MONTREAL – When he isn’t hosting television and radio shows, comedian and presenter Jean-Michel Anctil always finds time to show his support for the Montreal Canadiens in a variety of ways. The canadiens.com crew caught up with the renowned humourist to learn more about his love for the CH.
How long have you been a Canadiens fan?
JEAN-MICHEL ANCTIL: When the Nordiques left Quebec City, it took some time for me to transition over. I’d say I’ve been a fan since the early 2000’s. But, I was a Canadiens fan before the Nordiques came into existence. When they arrived on the scene during the 1970’s, I was rooting for them. Towards the end of the 1990’s and early 2000’s, I went back to supporting the Canadiens.
It took you a few years, though…
JMA: Yes. To be honest, I wasn’t really rooting for the Avalanche when the Nordiques left town. I actually supported the Flyers. After that, I spent some time traveling around with Canadiens players who’d won championships. I formed friendships with a few of them, and that convinced me to cheer for the Canadiens.
What if a team returned to Quebec City?
JMA: That would be tough. I think I’d have to support both teams. But, I don’t know what I’d do when they went up against one another. I think I’d probably stay loyal to the Canadiens.
Did you play hockey growing up?
JMA: I played until Bantam before stopping. Then, I started again by playing in pick-up leagues. I still play two or three times a week.
Are you a pretty good player?
JMA: I’m not bad, but I made a big change last November. I was playing left-wing, and now I’m a goaltender. I really enjoy playing the position.
Was it at that particular moment that you realized that you weren’t as flexible as you thought you were?
JMA: No. At that level, there’s no problem. In the league I was playing in, they were missing a goalie. I got an e-mail at 11 o’clock at night. I responded by saying that if I had equipment, I’d be there. You could say I’d been bitten by the hockey bug, and the next week I went out and bought myself goalie equipment. Goalies are a rare commodity in most leagues. Sometimes I’m in goal five times a week.
What’s your favorite Canadiens memory?
JMA: I’d have to say the moment that hurt me the most was when the Canadiens eliminated the Nordiques in 1993. The other one would be when Guy Lafleur first announced his retirement.
What would you say is the most unique place you’ve ever watched a Canadiens game?
JMA: In Greece on an iPad during the playoffs. It was the Canadiens against the Bruins. I was on a trip and someone had their iPad and was able to hook it up to his television at home. At 4 o’clock in the morning, we were in the lobby in Greece watching the seventh game of the Canadiens-Bruins series this past spring.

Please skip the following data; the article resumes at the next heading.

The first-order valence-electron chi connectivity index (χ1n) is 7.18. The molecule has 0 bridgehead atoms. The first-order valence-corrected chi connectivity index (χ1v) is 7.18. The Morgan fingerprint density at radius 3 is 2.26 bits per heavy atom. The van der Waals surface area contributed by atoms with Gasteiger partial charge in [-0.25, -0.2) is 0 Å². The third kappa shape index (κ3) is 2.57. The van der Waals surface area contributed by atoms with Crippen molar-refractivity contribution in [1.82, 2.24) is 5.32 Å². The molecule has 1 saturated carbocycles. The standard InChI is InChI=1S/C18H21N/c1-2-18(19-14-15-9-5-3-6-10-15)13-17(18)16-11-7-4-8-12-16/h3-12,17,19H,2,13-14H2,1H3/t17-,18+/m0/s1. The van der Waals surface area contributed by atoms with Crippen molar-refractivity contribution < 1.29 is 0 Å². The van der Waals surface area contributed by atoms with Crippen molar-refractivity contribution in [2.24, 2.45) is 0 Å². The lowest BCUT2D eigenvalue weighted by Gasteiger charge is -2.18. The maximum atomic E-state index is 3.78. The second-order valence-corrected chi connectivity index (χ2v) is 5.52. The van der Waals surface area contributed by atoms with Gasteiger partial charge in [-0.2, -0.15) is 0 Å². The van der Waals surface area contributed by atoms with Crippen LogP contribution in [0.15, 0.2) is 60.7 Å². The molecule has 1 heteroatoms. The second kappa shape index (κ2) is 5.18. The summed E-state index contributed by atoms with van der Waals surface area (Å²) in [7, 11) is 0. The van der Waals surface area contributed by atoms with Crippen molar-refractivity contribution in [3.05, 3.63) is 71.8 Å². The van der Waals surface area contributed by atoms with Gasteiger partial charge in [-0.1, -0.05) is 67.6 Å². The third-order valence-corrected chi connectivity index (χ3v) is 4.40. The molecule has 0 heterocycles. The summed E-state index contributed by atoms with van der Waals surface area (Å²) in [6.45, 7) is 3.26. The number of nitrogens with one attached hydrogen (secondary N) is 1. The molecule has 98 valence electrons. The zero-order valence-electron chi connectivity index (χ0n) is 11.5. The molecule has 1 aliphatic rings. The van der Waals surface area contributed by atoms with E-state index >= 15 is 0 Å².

You took part in a few baseball games this summer with Canadiens alumni. Did one of them really stand out to you?
JMA: Gibert Delorme. He’s in great shape. He’s a real machine. And, he’s funny, too. He does some play-by-play behind the plate. Gaston Gingras can also hit the ball well. I also had a lot of fun with Sergio Momesso. We share the same interest in poker, so we get along very well. There are also a few alums that had no idea who I was. Jocelyn Lemieux was one of them. He got to know me through softball. They’re very nice people.
You took part in a variety of events on the ice at the Bell Centre. Is it intimidating?
JMA: When you’re introduced, people applaud. I imagine that when they boo, you hear them, too. It’s a lot of “fun” to play in front of people like that. I also played in a game with Canadiens alumni in Drummondville. I had one shift with Guy Carbonneau and Guy Lafleur. I have to say I really felt like a kid out there. I felt like I was panicking a little bit. You don’t skate for nothing.
Did you manage to touch the puck a little bit?
JMA: Guy told me to go to the side of the net and to put my stick on the ice. True to form, the puck arrived directly on my stick.
What’s more stressful – doing a solo show at théâtre St-Denis or playing a game in front of 20,000 people at the Bell Centre?
JMA: I’d have to say doing a solo show is more stressful. In hockey, you get out of your element so you know you’re not playing with your career. A solo show is always stressful. It doesn’t matter if it’s your first show or not.
Which player would you like to do a show with?
JMA: I think P.K. Subban has the best potential. He’s talkative and he loves to put on a show. He’s a showman. Brandon Prust would be good, too.
Who would make the best Priscilla?
JMA: Brandon Prust. I can really imagine him wearing a wig and high-heels.
Which of your characters do you think would be the biggest groupie of them all?
JMA: It would have to be Priscilla. I think the players would have a tough time getting rid of her. The coach would, too. Michel Therrien would have some trouble. In fact, I’d really like to come up with a number featuring Priscilla and Michel Therrien. (laughs)
Interview conducted by Vincent Cauchy. Translated by Steven Nechay.
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